Washington, July 15 (ANI): Rice University biologist Amy Dunham has put forward a new theory for one of primatology's long-standing mysteries-why are male and female lemurs the same size?
In most primate species, males have evolved to be much larger than females, but this has not been found to be true in case of lemurs.
Some theories have suggested that environment played a role or that lemur social development was altered due to the extinction of predatory birds."Scientifically, this is quite a big question that researchers have debated for over 20 years. I actually started doing research on lemurs as an undergraduate, working in Ranomafana (National Park in Madgascar), and the question about size monomorphism has bugged me since then," said Dunham.In the new study, Dunham has offered one of the first new theories on lemur monomorphism in more than a decade.After conducting an exhaustive review of the observational work done on lemurs, Dunham concluded that male lemurs do guard their mates, just like other primates.
But unlike gorillas and other primates that fight for mating rights with females, male lemurs have evolved to passively guard their mates.They do this by depositing a solid plug inside the female's reproductive tract just as they finish mating. The plug is deposited as a liquid protein but quickly hardens and stays in place for a day or two.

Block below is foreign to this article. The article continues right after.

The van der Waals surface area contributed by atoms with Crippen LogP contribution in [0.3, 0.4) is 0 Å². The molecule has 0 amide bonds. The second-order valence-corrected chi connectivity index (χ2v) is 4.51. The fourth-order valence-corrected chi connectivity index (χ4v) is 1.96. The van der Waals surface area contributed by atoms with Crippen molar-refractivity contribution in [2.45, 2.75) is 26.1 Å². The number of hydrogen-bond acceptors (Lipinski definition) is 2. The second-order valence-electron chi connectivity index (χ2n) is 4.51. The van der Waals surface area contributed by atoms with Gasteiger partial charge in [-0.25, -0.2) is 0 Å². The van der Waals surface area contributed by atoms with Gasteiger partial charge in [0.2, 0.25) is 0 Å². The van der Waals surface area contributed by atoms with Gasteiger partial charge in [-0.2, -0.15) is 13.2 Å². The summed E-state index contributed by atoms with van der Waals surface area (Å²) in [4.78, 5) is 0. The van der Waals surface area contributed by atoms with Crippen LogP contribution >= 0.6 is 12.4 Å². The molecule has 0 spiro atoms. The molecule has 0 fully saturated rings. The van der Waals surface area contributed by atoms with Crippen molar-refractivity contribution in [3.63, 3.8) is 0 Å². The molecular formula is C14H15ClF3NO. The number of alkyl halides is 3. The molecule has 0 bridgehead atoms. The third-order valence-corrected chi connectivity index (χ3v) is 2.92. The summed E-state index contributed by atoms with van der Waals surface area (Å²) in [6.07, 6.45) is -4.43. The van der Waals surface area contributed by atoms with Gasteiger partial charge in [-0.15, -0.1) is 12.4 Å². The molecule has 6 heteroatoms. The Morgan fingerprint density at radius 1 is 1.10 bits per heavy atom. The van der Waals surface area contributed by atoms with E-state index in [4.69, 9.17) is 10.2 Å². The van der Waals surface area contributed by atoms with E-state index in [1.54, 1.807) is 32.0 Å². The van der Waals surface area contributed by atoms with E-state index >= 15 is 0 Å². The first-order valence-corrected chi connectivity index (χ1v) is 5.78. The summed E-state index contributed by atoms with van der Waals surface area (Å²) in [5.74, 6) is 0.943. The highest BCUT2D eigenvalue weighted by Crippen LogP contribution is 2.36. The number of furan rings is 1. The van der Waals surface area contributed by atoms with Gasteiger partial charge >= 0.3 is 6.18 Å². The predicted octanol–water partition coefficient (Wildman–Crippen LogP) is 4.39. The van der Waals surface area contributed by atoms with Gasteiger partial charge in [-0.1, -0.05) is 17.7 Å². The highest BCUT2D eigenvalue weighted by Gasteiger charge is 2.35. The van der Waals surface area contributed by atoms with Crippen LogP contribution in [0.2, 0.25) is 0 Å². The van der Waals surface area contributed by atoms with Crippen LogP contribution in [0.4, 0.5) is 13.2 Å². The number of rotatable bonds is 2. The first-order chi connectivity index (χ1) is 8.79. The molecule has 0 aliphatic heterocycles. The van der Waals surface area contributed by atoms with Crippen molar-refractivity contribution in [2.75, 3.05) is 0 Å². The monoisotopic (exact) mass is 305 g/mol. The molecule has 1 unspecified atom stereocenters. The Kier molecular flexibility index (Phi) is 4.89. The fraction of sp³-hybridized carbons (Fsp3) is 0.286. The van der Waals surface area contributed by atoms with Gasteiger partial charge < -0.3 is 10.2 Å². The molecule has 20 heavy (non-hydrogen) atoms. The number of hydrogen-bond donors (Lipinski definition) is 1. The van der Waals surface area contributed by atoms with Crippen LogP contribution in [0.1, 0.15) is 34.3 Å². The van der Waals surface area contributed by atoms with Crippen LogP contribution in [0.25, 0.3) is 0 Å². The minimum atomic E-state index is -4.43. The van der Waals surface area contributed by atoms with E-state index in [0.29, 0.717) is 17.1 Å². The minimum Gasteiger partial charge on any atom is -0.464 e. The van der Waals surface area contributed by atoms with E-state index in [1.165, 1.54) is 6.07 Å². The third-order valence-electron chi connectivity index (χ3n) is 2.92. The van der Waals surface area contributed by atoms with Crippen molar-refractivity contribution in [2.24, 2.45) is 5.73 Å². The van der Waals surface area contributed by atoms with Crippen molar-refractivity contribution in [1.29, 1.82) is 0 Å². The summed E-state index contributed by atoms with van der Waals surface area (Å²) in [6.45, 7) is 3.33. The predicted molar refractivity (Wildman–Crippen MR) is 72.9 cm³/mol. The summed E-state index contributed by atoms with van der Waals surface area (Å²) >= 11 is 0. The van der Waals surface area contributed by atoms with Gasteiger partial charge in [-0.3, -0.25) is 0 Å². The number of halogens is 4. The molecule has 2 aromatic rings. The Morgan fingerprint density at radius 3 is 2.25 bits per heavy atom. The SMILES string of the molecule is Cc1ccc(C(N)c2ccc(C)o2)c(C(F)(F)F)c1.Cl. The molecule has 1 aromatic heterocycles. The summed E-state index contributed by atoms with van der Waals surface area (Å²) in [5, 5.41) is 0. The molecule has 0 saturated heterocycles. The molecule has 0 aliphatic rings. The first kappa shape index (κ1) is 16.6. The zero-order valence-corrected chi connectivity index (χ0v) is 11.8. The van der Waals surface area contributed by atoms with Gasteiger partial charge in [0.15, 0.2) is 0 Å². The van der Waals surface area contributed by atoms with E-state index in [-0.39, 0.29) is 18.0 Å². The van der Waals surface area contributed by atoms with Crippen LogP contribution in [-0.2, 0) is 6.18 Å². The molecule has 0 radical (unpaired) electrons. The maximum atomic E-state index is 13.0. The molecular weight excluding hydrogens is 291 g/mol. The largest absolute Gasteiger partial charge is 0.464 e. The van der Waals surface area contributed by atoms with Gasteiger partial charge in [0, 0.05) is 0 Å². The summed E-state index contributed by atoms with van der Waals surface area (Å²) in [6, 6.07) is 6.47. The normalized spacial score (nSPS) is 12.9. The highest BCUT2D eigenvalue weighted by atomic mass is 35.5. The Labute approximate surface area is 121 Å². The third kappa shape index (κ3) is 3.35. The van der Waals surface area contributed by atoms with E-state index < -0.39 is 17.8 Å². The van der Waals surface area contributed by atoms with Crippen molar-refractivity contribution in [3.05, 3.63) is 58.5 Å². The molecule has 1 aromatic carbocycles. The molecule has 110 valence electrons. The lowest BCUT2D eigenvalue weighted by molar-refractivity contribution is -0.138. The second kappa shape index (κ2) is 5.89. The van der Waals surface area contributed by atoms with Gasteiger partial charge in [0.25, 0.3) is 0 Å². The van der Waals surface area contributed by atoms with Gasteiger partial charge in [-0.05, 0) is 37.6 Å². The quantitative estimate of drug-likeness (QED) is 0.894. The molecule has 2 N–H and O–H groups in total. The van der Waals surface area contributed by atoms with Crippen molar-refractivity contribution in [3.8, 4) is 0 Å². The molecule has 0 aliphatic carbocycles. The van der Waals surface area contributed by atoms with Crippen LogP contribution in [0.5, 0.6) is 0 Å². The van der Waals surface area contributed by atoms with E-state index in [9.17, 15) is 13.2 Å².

Since many female lemurs are sexually responsive to males for only one day out of the entire year, the plug serves the purpose of preventing other males from mating with the female, while also freeing the male to mate with other females during the brief time they are available."If the female has a short receptivity period, as most lemurs do, then we hypothesize that this is likely to be an advantageous strategy," said Dunham.To test their hypothesis, the researchers examined 62 primate species and found that copulatory plugs were most likely to occur in species where female sexual receptivity was very brief and where males and females were the same size.
This was true both for lemur species and for a few other species, like South American squirrel monkeys.The study has been published in the Journal of Evolutionary Biology. (ANI